Comparing ourselves to others is practically served to us on a silver platter in this digital world. We have constant access to everyone’s highlight reel. We carry around a device that chirps and chimes, which studies have proven sends dopamine through our systems.
With every like and message, we receive the approval we so desperately seek. We ask people to follow us and like our page! Instead of feeling slight disappointment when we lose a follower, we question what’s wrong with me?
This topic has been talked to death, but I still feel like we’re missing a big piece of the puzzle. People often reminisce about the simpler times. But they’re forgetting one thing.
You’re in control of how you live your life.
While it’s unlikely we’ll ever go back to front porch sitting and land lines, you can set up your digital life to foster happiness.
Remember in middle school when your biggest concern was making sure you weren’t on the evil popular girl’s bad side? You didn’t need to be her friend, you just didn’t need for her to be your enemy.
Stop making approval the enemy in your life.
We seem to forget about the physical world directly in front of us. At any given moment, there are people around you. And those people choose to be near you, spend time wth you, and love you. And instead, we’re glued to these tiny devices full of our digital dopamine dealers.
We forget who and what matters. Instead of seeking the approval from the people in our lives who love us and are invested in our futures, we open that door open to the general public.
And that misery stems from our addiction to approval, from our inability to recognize that these momentary hits of dopamine aren’t actually improving our lives but instead hurting it.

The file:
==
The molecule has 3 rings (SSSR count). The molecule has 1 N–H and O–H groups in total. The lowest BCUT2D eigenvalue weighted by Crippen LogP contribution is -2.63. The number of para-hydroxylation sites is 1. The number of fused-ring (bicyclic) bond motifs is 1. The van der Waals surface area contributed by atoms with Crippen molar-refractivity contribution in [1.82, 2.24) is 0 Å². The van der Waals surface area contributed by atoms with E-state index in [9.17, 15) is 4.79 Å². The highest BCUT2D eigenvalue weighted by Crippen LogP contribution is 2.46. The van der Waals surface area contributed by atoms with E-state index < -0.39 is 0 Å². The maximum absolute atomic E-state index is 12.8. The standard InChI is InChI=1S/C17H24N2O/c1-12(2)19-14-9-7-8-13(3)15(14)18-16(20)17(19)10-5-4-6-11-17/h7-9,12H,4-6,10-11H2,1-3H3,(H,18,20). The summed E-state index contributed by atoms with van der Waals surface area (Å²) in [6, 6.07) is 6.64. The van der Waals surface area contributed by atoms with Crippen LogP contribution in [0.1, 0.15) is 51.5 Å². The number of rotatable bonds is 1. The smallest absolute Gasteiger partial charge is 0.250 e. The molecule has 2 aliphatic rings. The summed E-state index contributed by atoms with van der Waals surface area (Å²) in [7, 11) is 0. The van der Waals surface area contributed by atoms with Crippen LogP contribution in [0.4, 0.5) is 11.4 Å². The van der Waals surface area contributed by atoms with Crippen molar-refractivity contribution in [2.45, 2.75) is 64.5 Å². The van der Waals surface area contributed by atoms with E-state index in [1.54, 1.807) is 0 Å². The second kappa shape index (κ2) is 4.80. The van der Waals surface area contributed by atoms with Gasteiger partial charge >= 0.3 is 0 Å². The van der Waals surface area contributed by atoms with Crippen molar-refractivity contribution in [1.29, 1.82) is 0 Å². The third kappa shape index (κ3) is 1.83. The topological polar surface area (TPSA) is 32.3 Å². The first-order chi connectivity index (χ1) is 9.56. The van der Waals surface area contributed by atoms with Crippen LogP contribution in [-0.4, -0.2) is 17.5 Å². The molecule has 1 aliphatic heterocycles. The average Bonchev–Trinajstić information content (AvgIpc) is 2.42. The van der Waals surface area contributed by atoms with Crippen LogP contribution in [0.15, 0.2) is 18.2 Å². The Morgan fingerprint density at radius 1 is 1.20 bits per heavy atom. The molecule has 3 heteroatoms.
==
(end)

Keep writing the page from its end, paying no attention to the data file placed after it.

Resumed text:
Brene Brown has an excellent exercise for dragging yourself out of the approval addiction spiral.
- Cut out a 1 inch square of paper.
- Write down the names of the people whose opinions matter the most to you. Remember, you can only write as many fit on that piece of paper.
- Refer to it whenever you start to feel yourself spiraling.
It’s an incredible visual reminder that we are often so busy seeking approval from those who don’t even know us. I can assure you this exercise is not only grounding but inspiring. How many times have you been in the middle of working on a big project only to see that someone else is doing something similar? Or how often do you stop dead in your tracks, giving up before you’ve really even started, because of a critical comment someone made about your process?
This exercise reminds you of the people who actually matter. When you feel the need to seek approval, seek it from them, from the people who love you enough to be harsh when necessary but not for sport.
In totally unrelated news, welcome back to JoeyHodgesWrites.com. I’ll address this in a post coming soon!